Clay, silt, and sandstone described in this report are in the Dakota Formation. The subdivision of the Dakota Formation and its relationship to underlying and overlying formations is shown below.

Cretaceous System
Upper Cretaceous Series
Graneros Shale
Lower? Cretaceous Series
Dakota Formation
Janssen Clay
Terra Cotta Clay
Lower Cretaceous Series
Kiowa Shale

Geologists working in Central Kansas use the unofficial term "Andrews section" to designate the lower, predominantly gray part of the Terra Cotta Clay. The Andrews section is well exposed on the Andrews Ranch 1 to 2 miles east of Kanopolis both in clay pits of the Acme Brick Company and on natural outcrops. In this report, the predominantly red-mottled upper two-thirds to three-fourths of the Terra Cotta Clay will be designated "upper Terra Cotta" and the lower, thinner, predominantly gray part the "Andrews section."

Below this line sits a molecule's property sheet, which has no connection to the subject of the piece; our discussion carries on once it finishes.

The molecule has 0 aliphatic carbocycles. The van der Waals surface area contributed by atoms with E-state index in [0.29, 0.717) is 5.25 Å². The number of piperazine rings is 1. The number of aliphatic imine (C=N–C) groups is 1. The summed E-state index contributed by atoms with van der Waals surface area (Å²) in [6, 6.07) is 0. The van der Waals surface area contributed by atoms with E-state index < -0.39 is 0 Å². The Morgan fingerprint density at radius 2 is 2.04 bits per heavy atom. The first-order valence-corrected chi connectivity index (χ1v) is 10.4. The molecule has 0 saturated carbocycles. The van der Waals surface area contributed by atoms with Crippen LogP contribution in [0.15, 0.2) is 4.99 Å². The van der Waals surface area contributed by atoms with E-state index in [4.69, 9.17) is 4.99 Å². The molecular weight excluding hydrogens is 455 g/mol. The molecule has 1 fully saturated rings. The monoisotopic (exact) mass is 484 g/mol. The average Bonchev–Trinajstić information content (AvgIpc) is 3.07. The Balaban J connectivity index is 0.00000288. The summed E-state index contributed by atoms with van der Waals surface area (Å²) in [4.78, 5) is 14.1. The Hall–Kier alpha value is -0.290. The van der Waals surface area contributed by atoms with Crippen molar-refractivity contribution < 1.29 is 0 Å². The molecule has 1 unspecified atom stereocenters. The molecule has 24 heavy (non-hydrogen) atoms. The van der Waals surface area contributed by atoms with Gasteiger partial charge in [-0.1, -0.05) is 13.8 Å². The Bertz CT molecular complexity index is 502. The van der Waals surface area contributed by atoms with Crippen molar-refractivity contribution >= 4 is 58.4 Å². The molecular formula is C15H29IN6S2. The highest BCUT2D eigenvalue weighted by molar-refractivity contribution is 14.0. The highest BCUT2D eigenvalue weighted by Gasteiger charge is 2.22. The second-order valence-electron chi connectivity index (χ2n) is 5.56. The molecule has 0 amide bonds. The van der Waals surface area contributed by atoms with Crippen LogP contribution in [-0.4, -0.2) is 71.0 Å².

The Janssen Clay is made up of clay, siltstone, and sandstone, as well as carbonaceous material, lignite, limonite, hematite, and siderite. The rocks are predominantly gray with some irregular yellow stains; shades of red are rare.